• Level 5: Optimizing Process: A fully mature project organization with processes consistently applied throughout the organization as parts of the overall management process. Processes are in place to improve project performance, to measure project effectiveness and efficiency, and management focuses on continuous improvement.
  • Level 4: Managed Process: A mature project management process applied consistently to all projects, with project management recognized as a formal management discipline. Processes are integrated with corporate processes, management uses data to make decisions, and there is a solid analysis of project performance
  • Level 3: Organizational Standards and Institutionalized Process: An organization with a refined and integrated project management process that is consistently applied to each project. All processes are standard and repeatable for all projects.
  • Level 2: Structure process and Standards: Some project management capabilities are defined but not consistently applied.
  • Level 1: Initial Process: A fully ad-hoc project management capability with no consistent or repeatable processes.

Organizational Culture

The Organizational Culture Assessment Instrument (OCAI) assesses six key dimensions of organizational culture. Six questions were asked, with each question consisting of four alternatives. Each of these alternatives describes the four cultural orientations; clan, adhocracy, hierarchy, and market. Users are asked to divide 100 points among these four alternatives depending on the extent to which alternative is similar to their own organization. These responses indicate that you are currently rating your organization. The users rate their organizations based on how they think they should be in five years in order to be successful. The six key dimensions are:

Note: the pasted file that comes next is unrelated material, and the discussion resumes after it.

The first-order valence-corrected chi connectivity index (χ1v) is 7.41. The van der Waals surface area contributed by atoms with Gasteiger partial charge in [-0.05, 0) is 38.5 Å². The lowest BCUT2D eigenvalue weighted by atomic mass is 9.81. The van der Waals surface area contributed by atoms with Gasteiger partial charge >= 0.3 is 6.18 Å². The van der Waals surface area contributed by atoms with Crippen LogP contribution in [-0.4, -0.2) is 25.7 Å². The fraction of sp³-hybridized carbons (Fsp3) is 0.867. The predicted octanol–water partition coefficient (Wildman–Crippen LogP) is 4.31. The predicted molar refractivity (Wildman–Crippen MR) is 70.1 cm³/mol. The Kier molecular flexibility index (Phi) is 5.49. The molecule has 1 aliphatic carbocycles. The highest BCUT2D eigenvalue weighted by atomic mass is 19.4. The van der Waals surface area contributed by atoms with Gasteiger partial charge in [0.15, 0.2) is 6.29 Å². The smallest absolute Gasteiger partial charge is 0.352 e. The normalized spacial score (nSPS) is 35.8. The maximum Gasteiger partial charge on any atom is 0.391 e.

• Dominant Characteristics of the organization: what the overall organization is like
  • Organizational Leadership style and approach that permeate the organization
  • Management of Employees, the style that characterizes how employees are treated, and what the working environment is like
  • Organizational “Glue” or bonding mechanisms that hold the organization together
  • Strategic emphases that define which areas of emphasis drive the organization's strategy
  • Criteria of success that determine how victory is defined and what gets rewarded and celebrated

These six constructs are all meaningful because they reveal what the organizational and management values are, how success is defined, and what the leadership and work environment characteristics are. These six constructs are the measures used for diagnosing the current and preferred cultural environment.

Organizational Performance

Organizational perceived performance is measured by two constructs: project performance and business performance. Project performance measures are adopted from Mullaly, 2006, Doolen et al., 2003, Bannan, 2005, and Dvir et al., 2006). Project performance is measured by:

  • Project efficiency: meeting time and budget targets
  • Project effectiveness: meeting customer expectations and team satisfaction

Business performance measures adopted from Nahm et al.'s study (2004) measured an organization's performance by sales growth, return on investment, market share gain, and overall competitive position.

  • External organizational success factors are: increased market share, whether the organization improved its competitive position, and organization performance compared with the best worldwide competition.
  • Internal organizational success factors are: savings benefits of projects, projects resulting in sales growth, and overall business performance compared with last year.

Results

Surveys were distributed online to 400 project managers, with a valid response return of 21.5% during 6 months of the data collection period. The sample consisted of project managers, unit or program managers or executives of information management projects, and project groups, mostly from the service industries (56%). The questionnaire consisted of 46 project management maturity questions and 10 project and organizational performance questions. For the complete analysis of the survey, see Yazici, H.J. (2009).